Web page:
Is the reef finished or not?

We remain in the final construction phase, with final checks being undertaken, as with any major construction project. This involves things such as an inventory of the geo-textile bags, receipt of the bathymetric survey which provides technical data on water depths and navigation of the reef, and staff training (please see note below) before we can sign off the project as complete.

What are the performance related criteria?

Plymouth University has reviewed the design of the reef and found it to be well-designed and well-positioned. For 12 months from completion, Plymouth University will monitor:

The shape of breaking waves ? are they now peeling instead of closing out, and within the stated angles?

Are waves breaking with more power than on the beach?

The number of surfable days, compared to previous years and the number of surfers at both the Pier and the reef areas, compared to previous years.

They?ll do this through site visits and by monitoring data collected from on-site cameras.



Are we now happy that the reef will be safe to use?



Boscombe offers the full package for surfers of all abilities. Beginners can take lessons and learn to surf with a school. The best place to do this is nearer the shoreline, either side of Boscombe Pier. When surfers are competent, they can then progress onto the surf reef.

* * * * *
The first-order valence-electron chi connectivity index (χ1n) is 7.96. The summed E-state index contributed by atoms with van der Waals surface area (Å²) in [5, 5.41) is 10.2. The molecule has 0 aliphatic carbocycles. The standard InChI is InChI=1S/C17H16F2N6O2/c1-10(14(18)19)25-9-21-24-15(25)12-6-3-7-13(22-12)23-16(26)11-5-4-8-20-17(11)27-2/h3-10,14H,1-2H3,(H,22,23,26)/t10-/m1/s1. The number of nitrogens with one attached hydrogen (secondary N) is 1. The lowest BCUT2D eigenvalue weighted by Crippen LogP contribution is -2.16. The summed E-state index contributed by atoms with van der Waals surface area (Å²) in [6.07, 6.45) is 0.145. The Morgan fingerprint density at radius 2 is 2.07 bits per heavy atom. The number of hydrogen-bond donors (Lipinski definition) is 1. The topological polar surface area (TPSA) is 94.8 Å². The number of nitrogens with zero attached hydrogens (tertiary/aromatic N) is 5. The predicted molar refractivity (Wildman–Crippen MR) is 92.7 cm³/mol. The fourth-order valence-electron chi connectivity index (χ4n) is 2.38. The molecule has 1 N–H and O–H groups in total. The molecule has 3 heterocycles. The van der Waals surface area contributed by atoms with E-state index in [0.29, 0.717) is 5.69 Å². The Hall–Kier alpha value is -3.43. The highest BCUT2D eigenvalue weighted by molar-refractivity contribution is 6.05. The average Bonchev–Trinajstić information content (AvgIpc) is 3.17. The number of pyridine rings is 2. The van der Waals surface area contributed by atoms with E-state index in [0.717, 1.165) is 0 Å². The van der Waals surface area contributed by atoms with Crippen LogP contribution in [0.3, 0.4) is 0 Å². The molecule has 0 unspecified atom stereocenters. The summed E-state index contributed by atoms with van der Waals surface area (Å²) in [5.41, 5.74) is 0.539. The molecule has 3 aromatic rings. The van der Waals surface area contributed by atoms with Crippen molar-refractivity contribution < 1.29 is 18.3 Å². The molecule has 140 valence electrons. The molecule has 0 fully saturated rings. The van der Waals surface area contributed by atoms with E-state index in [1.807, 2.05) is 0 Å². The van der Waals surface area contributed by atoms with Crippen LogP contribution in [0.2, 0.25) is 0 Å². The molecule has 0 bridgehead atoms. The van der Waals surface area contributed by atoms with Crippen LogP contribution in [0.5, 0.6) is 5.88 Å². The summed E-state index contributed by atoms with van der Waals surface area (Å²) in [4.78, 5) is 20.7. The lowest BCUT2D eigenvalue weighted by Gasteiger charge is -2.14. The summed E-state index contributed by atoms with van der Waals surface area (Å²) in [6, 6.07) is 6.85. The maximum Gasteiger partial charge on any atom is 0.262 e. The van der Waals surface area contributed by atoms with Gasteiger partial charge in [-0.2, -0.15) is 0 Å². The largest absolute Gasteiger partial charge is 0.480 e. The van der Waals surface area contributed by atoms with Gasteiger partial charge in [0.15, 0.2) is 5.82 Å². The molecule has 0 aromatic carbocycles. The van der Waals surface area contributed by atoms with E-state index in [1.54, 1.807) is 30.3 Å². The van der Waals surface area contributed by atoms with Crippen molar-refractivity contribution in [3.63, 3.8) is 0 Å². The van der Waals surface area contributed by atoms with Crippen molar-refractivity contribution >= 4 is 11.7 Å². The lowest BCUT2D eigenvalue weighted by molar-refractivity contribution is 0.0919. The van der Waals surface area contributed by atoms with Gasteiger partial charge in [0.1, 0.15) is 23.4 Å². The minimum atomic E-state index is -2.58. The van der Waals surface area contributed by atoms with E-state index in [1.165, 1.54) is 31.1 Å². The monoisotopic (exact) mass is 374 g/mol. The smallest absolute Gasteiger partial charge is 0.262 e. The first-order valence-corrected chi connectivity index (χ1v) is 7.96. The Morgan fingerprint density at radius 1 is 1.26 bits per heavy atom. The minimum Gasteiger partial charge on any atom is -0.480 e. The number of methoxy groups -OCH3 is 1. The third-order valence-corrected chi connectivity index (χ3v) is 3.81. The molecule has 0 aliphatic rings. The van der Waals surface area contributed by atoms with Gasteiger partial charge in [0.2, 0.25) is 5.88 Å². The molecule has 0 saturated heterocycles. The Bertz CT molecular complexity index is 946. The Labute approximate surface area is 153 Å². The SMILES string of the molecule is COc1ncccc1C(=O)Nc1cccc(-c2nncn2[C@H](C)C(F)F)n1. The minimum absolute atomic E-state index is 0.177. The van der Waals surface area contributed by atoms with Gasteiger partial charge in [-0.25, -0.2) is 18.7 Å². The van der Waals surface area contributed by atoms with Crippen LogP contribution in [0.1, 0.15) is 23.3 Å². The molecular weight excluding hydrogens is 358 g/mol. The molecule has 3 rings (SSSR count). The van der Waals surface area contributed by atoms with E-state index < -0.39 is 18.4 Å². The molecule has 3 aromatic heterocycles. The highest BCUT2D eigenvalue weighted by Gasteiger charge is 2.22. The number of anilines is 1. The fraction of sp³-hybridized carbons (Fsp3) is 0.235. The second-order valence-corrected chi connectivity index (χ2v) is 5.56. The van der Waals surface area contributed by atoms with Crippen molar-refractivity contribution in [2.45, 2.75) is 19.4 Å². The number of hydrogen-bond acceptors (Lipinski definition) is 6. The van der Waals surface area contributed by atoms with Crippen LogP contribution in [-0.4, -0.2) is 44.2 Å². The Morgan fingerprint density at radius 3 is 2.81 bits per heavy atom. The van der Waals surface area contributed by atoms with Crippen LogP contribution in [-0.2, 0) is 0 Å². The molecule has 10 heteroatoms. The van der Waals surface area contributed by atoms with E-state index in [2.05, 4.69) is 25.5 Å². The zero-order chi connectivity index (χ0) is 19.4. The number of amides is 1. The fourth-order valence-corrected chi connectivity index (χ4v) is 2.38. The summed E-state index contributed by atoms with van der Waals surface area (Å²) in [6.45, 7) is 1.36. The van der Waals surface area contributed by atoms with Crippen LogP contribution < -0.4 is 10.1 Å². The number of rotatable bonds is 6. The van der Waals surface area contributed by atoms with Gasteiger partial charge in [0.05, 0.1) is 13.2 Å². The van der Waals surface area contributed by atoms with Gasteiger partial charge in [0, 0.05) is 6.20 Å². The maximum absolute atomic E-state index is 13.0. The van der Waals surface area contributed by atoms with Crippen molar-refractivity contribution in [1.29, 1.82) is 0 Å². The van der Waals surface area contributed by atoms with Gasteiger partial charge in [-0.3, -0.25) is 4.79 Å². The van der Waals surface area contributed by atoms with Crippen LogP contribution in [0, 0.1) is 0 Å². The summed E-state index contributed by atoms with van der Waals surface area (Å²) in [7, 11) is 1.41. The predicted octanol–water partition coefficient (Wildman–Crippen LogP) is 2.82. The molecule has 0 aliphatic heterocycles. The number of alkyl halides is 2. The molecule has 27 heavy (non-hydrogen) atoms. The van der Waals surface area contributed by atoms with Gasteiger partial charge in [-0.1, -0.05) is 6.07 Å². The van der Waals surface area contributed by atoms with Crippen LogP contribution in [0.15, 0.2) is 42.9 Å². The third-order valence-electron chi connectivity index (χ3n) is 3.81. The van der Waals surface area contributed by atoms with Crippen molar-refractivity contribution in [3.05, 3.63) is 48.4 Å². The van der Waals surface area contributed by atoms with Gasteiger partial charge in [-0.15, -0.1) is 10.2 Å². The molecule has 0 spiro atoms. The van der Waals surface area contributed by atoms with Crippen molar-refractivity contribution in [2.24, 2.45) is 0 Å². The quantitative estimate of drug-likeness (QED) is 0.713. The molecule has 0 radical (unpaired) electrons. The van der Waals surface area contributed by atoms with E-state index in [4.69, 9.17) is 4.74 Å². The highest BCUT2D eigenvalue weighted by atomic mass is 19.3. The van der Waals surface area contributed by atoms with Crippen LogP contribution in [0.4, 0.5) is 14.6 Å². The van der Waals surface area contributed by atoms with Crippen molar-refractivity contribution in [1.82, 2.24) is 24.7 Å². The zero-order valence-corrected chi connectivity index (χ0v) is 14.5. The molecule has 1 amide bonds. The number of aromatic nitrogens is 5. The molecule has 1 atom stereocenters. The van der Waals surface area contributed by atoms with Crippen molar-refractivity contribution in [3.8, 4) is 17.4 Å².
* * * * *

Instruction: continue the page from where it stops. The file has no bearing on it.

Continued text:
Our signage on site will make this very clear. We are very close to being able to sign off the project as complete ? and of course this includes having completed all health & safety checks to our satisfaction.



One of the reasons that Boscombe is so suited to an artificial reef is the natural swell and tidal conditions that occur there. These conditions include naturally occurring, sometimes strong currents. These currents change direction twice a day with the tide. They help to push surfers across the reef, either towards or away from the pier. The 'channels' between the bags that make the reef will help to reduce these currents in comparison to having a solid structure, because there is less volume of structure and more 'room' for water to flow.



Bournemouth?s seven miles of seafront are patrolled 364 days a year by the RNLI, who monitor conditions daily. They will of course pay particular attention to the sea conditions on and around the reef, as well as the apparent competency of surfers using it.



Prior to the reef being officially ?opened?, Bournemouth Borough Council is working with the RNLI on staff training during surfing conditions. This will involve lifeguards and supervisors practising their various life-saving and rescue techniques on the reef under conditions with good swell.

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